The bad government of the MN Legislature’s final hours

If ever there was a lab rat to experiment with bad government, the final days of a Minnesota legislative session is it.

In the rush to get the things done that they should’ve gotten done in the many months they were given, lawmakers often pass bills they haven’t read and have no idea what their impact will be. Sometimes they do and pass them anyway.

A few years ago, you’ll recall, lawmakers voted for a ginormous human services bill that contained a change preventing child protection agencies from using prior reports of maltreatment when considering a case. It’s how a 4-year-old ended up beaten to death in Pope County.


Now, former state senator Steve Morse, now the executive director of the Minnesota Environmental Partnership; and David Carlson, president of the Minnesota Outdoor Heritage Alliance, are blowing the whistle on what they say is a “raid” on the Environmental and Natural Resources Trust Fund.

That’s the pool of money from lottery sales that is set aside for “air, water, land, fish, wildlife, and other natural resources.” Seventy-seven percent of Minnesota voters approved of the constitutional amendment in 1988.

On the last day of the legislative session, they write in an op-ed in today’s Star Tribune, lawmakers grabbed about $8 million of it each year for the next 20 years — an eighth of what’s in the pot — to pay off debt incurred for sewage treatment plants and trail projects, allowing lawmakers to claim a cap on a bonding package that was, basically, a lie.

No testimony was taken. The raid happened in the last hour of the legislative session, they write.

The bill didn’t reappear until the last hour of the session, when it quickly passed. In the midst of voting on thousands of pages of other legislation, many legislators didn’t know — and couldn’t know — what was in this bill or have time to weigh its implications or insist on changes. Many reluctantly voted yes, not wanting to scrap a bonding bill that funded important projects across the state.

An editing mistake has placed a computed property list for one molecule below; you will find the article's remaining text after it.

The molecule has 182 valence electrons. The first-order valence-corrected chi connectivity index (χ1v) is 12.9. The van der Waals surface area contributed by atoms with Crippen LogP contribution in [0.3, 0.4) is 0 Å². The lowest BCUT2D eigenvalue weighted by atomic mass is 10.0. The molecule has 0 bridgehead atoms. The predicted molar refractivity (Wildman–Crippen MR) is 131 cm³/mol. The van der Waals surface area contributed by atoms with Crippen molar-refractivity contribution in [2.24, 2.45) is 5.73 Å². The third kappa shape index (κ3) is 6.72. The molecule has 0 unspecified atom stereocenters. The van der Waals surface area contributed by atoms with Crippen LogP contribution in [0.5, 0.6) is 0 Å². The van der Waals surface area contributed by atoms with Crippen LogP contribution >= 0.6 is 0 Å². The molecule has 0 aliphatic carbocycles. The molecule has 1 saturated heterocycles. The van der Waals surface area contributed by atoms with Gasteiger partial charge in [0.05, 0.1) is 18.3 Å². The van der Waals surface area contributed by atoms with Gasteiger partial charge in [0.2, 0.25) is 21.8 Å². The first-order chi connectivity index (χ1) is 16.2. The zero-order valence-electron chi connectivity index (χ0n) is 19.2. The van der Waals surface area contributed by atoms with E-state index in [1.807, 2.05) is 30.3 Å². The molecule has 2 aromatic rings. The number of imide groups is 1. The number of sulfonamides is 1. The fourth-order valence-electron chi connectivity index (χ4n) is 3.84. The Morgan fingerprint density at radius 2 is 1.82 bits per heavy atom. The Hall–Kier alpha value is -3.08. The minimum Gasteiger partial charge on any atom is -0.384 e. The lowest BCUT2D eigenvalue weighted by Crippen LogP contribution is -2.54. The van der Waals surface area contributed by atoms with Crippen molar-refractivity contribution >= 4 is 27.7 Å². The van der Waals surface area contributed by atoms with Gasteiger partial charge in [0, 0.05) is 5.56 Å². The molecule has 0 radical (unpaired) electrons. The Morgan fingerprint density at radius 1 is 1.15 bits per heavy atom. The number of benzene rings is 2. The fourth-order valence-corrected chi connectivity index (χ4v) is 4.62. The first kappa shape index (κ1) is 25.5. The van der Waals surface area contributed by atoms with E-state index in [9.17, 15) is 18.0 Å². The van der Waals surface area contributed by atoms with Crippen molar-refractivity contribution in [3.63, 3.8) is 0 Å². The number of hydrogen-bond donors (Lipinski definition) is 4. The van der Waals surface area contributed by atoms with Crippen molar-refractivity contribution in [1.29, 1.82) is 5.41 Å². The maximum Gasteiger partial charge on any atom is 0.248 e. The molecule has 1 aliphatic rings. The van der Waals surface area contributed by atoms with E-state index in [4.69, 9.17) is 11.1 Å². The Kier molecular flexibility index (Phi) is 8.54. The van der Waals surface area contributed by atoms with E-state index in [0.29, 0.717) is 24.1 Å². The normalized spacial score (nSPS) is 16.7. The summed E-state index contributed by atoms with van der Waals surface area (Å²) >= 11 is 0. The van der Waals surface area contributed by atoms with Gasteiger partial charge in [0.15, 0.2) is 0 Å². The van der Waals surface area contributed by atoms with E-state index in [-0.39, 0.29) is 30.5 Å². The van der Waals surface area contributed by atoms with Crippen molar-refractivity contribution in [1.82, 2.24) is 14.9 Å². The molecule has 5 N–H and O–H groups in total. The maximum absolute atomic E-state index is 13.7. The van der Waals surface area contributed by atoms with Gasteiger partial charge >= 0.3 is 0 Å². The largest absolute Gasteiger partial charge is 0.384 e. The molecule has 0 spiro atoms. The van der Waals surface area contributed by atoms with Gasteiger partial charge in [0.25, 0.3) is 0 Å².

But beyond the pressure-cooker of the end of session, we can see the damage done to the Trust Fund and the public trust. We can’t brush off this raid as a one-time event. If it is allowed to stand, the floodgates could open. Further raids are possible on this and other constitutionally dedicated funds, as soon as another legislator is looking for a new funding source.

The trust wasn’t designed to cover core functions of government, nor can it do so. This is why the enabling law for the constitutional amendment specifically prohibited these kinds of projects from being funded by the trust.

“The intent of the voters was to dedicate a long-term source of funding to protect, conserve, preserve and enhance Minnesota’s ‘air, water, land, fish, wildlife, and other natural resources’ for the benefit of all Minnesotans. I regret that I am unable to erase the dangerous policy language included in this bill that, if continued, would drain resources from this Fund,” Gov. Dayton wrote in a letter to legislative leaders when he was forced to sign the bonding bill after the session ended.

It’s been a fairly common practice over the years as legislators play a budgeting shell game. The Pawlenty administration and legislative allies regularly raided the Health Care Access Fund — money paid by a tax on health care providers that was intended to provide health care access — to repair giant holes in state finances they were unwilling to close with tougher choices.

Morse and Carlson acknowledge the legislators may have had little choice, being “boxed in” by time constraints and all. But those are constraints that are annually self-inflicted.

They’re calling for the divided Legislature — Democrats control the House and Republicans have the Senate — to undo the raid and see to it that the fund’s purpose remains intact.

Last month, the Minnesota Center for Environmental Advocacy and several other groups sued the state, arguing that it’s unconstitutional to use constitutionally dedicated money to fund debt on projects it was never intended to fund. They also argue the raid sets a precedent for targeting other constitutionally dedicated funds — the arts and outdoors money, for example.

The lawmakers who engineered the raid — DFLers and GOPers alike — defend their actions with a version of of “Six Degrees of the Environment” in which just about any project can somehow be connected to “air, water, land, fish, wildlife, and other natural resources.” .

On a larger scale, the complaints of the environmental groups highlight a greater need for institutional reform to close the sneaky, last-minute deal-making that is the hallmark of bad governing.